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JOINT RESOLUTION (S. R. 53) PROPOSING AN AMENDMENT TO THE
Feb. 18, 1902
GOVERNMENT PRINTING OFFICE.
WASHINGTON, D. C., Tuesday, February 18, 1902. The committee met at 10 o'clock a. m. Present: Senators Bacon (chairman), Berry, Wetmore, Bard, and Mitchell. Also, Miss Susan B. Anthony, Mrs. Harriet Taylor Upton, Miss Harriet May Mills, Mrs. Lucretia L. Blankenburg, Rev. Olympia Brown, Miss_Gail Laughlin, Mrs. Jennie A. Brown, Mrs. Mary W. Swift, Mrs. Lucy Hobart Day, Miss Alice Stone Blackwell, Mrs. Mariana W. Chapman, Mrs. Gudrun Drewsen, Miss Vida Goldstein, Mrs. Emmy Evald, Rev. Anna H. Shaw, and other representatives of the National American Woman Suffrage Association.
The CHAIRMAN. The committee have met this morning to hear such remarks as may be submitted upon the joint resolution now pending in the Senate, providing for an amendment to the Constitution in the interest of impartial suffrage. After having the resolution read by the clerk, the committee will surrender control of all the details of the meeting entirely to the officers of your association, in order that they may indicate who shall speak and the length of time which shall be occupied by each speaker. The clerk will now read the resolution, in order that it may be before the committee.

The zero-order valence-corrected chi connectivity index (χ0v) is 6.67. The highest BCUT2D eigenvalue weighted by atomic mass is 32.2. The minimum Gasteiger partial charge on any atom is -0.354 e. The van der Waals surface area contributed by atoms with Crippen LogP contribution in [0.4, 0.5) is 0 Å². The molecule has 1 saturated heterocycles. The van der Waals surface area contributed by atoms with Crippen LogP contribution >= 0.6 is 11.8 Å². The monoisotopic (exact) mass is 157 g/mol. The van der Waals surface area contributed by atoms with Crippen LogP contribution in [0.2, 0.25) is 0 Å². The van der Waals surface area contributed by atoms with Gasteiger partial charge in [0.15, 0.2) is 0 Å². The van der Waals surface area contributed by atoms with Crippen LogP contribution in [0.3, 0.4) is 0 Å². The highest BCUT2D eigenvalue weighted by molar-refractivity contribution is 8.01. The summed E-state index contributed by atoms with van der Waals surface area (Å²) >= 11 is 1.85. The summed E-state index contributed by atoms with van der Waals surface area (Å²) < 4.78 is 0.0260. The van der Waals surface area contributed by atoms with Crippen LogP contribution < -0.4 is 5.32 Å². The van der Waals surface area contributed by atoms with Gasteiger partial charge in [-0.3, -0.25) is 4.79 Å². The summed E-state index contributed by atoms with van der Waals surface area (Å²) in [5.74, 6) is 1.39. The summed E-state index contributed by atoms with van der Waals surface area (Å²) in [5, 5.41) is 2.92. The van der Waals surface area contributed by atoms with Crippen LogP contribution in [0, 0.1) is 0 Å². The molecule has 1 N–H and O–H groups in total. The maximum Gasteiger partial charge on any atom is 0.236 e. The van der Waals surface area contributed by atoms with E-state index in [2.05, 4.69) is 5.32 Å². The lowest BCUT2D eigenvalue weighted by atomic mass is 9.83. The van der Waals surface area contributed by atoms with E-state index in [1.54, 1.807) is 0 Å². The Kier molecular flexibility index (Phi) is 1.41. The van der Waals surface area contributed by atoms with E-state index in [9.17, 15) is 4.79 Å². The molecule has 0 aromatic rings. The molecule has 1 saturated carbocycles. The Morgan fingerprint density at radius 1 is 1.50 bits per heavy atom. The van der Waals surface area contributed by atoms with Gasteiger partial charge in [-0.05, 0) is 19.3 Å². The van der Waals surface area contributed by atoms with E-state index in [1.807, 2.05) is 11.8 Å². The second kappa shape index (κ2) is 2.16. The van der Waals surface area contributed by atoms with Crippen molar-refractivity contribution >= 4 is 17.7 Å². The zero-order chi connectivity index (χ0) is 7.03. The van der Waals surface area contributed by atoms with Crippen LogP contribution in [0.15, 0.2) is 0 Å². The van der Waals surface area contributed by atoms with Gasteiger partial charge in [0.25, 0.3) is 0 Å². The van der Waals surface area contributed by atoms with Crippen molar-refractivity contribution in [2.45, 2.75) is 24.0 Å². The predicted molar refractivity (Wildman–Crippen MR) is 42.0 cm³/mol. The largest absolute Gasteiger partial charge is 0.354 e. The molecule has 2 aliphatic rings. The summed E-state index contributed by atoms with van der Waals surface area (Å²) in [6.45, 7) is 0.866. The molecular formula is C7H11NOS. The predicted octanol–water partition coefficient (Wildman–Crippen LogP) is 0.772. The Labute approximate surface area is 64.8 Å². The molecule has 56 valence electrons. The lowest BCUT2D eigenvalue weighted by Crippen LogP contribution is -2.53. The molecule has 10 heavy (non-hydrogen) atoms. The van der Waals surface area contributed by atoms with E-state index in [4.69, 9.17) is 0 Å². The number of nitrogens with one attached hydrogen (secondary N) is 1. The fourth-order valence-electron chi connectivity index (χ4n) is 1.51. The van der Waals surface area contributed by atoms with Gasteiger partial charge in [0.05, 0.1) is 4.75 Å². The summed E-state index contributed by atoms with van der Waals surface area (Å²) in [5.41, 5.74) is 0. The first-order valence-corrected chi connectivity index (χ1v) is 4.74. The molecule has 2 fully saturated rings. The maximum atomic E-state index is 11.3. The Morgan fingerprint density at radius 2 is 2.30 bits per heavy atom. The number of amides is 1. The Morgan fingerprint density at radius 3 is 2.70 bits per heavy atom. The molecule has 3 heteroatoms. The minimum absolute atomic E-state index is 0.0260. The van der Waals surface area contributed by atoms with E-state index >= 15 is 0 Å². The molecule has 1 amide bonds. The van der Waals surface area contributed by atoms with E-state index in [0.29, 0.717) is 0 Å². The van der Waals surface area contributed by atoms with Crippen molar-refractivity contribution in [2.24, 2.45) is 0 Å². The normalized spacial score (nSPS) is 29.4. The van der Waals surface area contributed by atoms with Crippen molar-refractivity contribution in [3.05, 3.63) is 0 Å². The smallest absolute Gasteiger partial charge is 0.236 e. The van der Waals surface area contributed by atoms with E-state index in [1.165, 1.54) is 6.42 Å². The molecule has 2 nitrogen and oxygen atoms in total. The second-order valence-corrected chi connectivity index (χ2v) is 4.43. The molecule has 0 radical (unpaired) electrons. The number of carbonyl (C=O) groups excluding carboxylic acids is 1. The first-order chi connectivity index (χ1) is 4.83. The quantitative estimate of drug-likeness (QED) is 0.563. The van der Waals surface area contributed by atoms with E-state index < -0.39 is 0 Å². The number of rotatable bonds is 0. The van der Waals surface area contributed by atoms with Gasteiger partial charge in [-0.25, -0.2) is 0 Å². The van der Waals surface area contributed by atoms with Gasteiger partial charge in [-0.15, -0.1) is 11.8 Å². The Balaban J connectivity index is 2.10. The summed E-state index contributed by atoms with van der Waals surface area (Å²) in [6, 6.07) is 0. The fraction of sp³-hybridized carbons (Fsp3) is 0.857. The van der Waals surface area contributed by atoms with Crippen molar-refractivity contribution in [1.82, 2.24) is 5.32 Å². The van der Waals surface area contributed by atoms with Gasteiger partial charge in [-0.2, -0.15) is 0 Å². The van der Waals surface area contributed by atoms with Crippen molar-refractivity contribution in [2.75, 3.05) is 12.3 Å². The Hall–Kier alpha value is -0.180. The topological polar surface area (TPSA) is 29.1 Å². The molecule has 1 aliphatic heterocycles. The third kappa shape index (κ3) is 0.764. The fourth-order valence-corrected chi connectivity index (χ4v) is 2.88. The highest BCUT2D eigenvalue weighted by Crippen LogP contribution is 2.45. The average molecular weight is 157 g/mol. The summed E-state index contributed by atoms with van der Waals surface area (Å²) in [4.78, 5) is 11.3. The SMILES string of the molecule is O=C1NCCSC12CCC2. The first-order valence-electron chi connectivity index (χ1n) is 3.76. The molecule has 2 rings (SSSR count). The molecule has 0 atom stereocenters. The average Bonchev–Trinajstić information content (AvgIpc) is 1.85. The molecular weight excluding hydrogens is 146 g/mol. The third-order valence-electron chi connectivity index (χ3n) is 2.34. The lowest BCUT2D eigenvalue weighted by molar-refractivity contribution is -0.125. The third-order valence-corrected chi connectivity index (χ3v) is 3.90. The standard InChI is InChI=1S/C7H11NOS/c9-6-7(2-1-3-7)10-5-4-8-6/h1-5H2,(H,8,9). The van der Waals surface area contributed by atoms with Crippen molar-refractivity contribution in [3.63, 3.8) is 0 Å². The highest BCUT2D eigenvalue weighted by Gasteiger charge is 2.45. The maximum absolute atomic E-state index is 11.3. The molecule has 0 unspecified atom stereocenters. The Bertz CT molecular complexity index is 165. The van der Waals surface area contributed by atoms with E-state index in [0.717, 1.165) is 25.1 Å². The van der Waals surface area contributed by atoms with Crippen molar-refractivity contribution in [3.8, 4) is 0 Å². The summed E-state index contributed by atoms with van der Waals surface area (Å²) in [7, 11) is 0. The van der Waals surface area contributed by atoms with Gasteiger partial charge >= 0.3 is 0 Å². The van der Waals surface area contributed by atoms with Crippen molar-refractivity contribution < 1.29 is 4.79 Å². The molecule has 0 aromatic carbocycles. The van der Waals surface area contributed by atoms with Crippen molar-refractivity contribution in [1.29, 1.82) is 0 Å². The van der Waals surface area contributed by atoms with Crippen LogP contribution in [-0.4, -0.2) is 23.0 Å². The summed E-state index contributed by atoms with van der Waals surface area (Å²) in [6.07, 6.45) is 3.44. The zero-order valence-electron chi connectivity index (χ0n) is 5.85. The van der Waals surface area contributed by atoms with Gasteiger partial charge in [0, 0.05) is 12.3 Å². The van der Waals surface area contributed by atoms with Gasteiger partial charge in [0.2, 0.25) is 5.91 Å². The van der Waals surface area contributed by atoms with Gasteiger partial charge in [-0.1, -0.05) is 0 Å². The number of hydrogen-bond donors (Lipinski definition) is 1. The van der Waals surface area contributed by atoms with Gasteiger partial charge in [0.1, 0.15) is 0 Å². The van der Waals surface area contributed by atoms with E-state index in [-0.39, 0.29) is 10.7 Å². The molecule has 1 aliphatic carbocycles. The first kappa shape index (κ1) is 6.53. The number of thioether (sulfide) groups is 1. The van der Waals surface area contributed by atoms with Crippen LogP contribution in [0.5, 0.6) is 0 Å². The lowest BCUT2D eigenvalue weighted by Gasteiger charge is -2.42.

The clerk read as follows:
JOINT RESOLUTION (S. R. 53) proposing an amendment to the Constitution of the United States extending the right of suffrage to women.
Resolved by the Senate and House of Representatives of the United States of America in Congress assembled (two-thirds of each House concurring therein), That the following article be proposed to the legislatures of the several States as an amendment to the Constitution of the United States, which, when ratified by three-fourths of the said legislatures, shall be valid as part of said Constitution, namely:
"SECTION 1. The right of citizens of the United States to vote shall not be denied or abridged by the United States or by any State on account of sex.
"SEC. 2. The Congress shall have power, by appropriate legislation, to enforce the provisions of this article."
STATEMENT OF MISS SUSAN B. ANTHONY.
Miss ANTHONY. Mr. Chairman and gentlemen of the committee, this is the seventeenth Congress that has been addressed by the women of this nation. That means that we have been coming to Congress thirtythree years. In 1887 the Senate brought the bill to a discussion and to a vote.